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incurred through failure in punctual payment of the said half year’s interest at the said last mentioned term; and farther, to make payment to the complainer of the said interest of the said principal sum from and after the said term of Martinmas last, half-yearly, termly, and continually as aforesaid, during the not-payment of the said principal sum, with a fifth part more for each term’s failure in punctual payment of the said interest, at the terms above mentioned, the terms of payment being always first come and bygone, and that within, &c. Attour that ye lawfully fence, arrest, appraise, compel, poind and distrain all and sundry the said Andrew Bell Mabon, Andrew Bell, or Andrew Paton Bell, Walter Paton, Thomas Paton, John Toper Gouthwaite, and John Campbell’s whole readiest moveable goods, gear, debts, sums of money, and other moveable goods of every denomination poindable or disenable pertaining or addebted to the said Andrew Bell Mabon, Andrew Bell, or Andrew Paton Bell, Walter Paton, Thomas Paton, John Toper Gouthwaite, and John Campbell, wherever the same can be found, make penny thereof, to the avail and quantity of the foresaid sums, and see the said Lieutenant-Colonel John Gordon completely satisfied of the same, after the form and tenor aforesaid, in all points.”

The execution of charge returned by the messenger bore, that by virtue of the letters of horning, he had charged the parties, “trustees as therein mentioned,” to make payment of the sum in the bond, with interest from Whitsunday preceding.

Upon receiving this charge, the respondent wrote Hunter, the agent of the appellant, on the 1st December, 1837, in these terms:—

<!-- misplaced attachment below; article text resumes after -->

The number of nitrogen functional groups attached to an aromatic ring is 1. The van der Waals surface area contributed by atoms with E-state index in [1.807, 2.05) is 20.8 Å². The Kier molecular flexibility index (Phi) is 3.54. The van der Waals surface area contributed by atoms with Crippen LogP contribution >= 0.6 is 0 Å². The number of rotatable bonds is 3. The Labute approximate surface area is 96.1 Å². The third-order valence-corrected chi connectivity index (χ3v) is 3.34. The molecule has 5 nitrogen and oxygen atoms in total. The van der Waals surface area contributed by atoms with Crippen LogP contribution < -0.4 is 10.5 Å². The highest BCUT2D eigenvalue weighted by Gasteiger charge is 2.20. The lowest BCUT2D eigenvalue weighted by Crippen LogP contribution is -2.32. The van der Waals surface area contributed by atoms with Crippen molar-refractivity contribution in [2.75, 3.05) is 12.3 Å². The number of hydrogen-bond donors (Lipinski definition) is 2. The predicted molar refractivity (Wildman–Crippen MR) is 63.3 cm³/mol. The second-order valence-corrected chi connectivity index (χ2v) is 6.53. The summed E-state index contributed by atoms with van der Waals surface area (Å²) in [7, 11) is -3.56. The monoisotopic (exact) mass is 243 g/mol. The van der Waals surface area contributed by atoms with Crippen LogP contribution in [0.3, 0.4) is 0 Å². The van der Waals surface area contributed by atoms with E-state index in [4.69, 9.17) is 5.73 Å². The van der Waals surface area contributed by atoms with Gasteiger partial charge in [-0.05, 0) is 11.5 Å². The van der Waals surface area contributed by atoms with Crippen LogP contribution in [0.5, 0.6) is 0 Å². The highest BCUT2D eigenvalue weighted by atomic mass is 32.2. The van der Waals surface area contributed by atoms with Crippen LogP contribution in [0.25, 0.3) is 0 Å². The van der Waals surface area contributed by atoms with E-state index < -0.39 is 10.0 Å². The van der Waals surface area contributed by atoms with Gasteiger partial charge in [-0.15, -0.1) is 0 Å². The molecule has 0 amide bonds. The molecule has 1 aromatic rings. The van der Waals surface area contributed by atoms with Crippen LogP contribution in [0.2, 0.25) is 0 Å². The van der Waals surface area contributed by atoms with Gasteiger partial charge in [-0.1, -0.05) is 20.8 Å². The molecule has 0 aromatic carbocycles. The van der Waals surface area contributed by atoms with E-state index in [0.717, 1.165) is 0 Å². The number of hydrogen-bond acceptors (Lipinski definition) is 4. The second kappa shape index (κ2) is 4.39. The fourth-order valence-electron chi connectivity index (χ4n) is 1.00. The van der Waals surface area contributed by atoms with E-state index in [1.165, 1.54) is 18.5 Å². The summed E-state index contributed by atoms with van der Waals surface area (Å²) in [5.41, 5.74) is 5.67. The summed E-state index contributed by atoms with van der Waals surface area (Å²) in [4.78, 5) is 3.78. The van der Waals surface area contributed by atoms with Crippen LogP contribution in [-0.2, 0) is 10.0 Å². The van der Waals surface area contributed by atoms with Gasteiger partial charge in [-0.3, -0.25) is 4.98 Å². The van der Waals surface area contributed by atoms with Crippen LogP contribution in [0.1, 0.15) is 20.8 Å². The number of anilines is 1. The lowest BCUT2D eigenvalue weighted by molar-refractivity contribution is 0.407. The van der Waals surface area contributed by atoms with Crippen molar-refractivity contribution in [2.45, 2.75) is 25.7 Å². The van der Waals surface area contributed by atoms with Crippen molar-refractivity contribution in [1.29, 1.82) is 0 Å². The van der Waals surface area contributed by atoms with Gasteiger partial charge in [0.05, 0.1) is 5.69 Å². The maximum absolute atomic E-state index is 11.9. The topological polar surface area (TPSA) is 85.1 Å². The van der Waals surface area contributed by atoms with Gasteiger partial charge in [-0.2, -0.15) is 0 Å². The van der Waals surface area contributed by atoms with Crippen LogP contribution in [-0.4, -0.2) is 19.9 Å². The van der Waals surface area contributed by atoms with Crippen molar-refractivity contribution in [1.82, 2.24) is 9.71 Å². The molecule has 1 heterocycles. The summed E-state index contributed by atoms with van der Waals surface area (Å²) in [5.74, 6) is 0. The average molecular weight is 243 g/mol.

“I have a charge of horning, and as I have had no intromission with, or management of, these funds, I beg to know what you propose to do in regard to me personally, as I do not wish to put the estate to any expense by seeking a legal protection, if you satisfy me you have no hostile intention against me personally. I am,” &c.

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On the same day Hunter answered:—

“You, and the other obligants in the bond, (of whose intromissions I know nothing,) have got a charge of horning on your personal obligation, because Colonel Gordon can neither get payment of his principal sum which he called up, and has been looking for, since Martinmas 1836, nor of the interest due at last term. If this interest be now paid, and an assurance be given that the principal sum will be paid at Candlemas, or even at Whitsunday next, the diligence will not be pressed; but as you repeat the threat of legal proceedings which you threw out on receiving the charge of horning last winter, and as I told you that Colonel Gordon was unconscious of any ground of objection which you and the other obligants in the bond could state against payment of the sum in your bond to him, I must now insist that you and your co-trustees shall engage to pay your bond without future objections, and without occasioning trouble or delay by, at any time, resorting to a bill of suspension or other legal process in reference to your bond, or that the trustees (finding caution in common form) shall now enter upon the discussion of the grounds of suspension (if there be any) on which your threats of resorting to legal proceedings are founded. Why has the estate of Blainslie been withdrawn from the market ? I am,” &c.

On the 2d December, the respondent replied:—

“I am not aware that the trustees are liable, except as trustees, who have given Colonel Gordon a legal right to the estate, and any trust-funds besides which they may have. I have no funds ; on the contrary, am in advance, and all that I am anxious about is, to avoid being involved in discussions with which I have had no concern.”

On the 16th December denunciation was executed, and on the 9th January, 1838, Hunter wrote the respondent:—

“I have received peremptory instructions to follow up the charge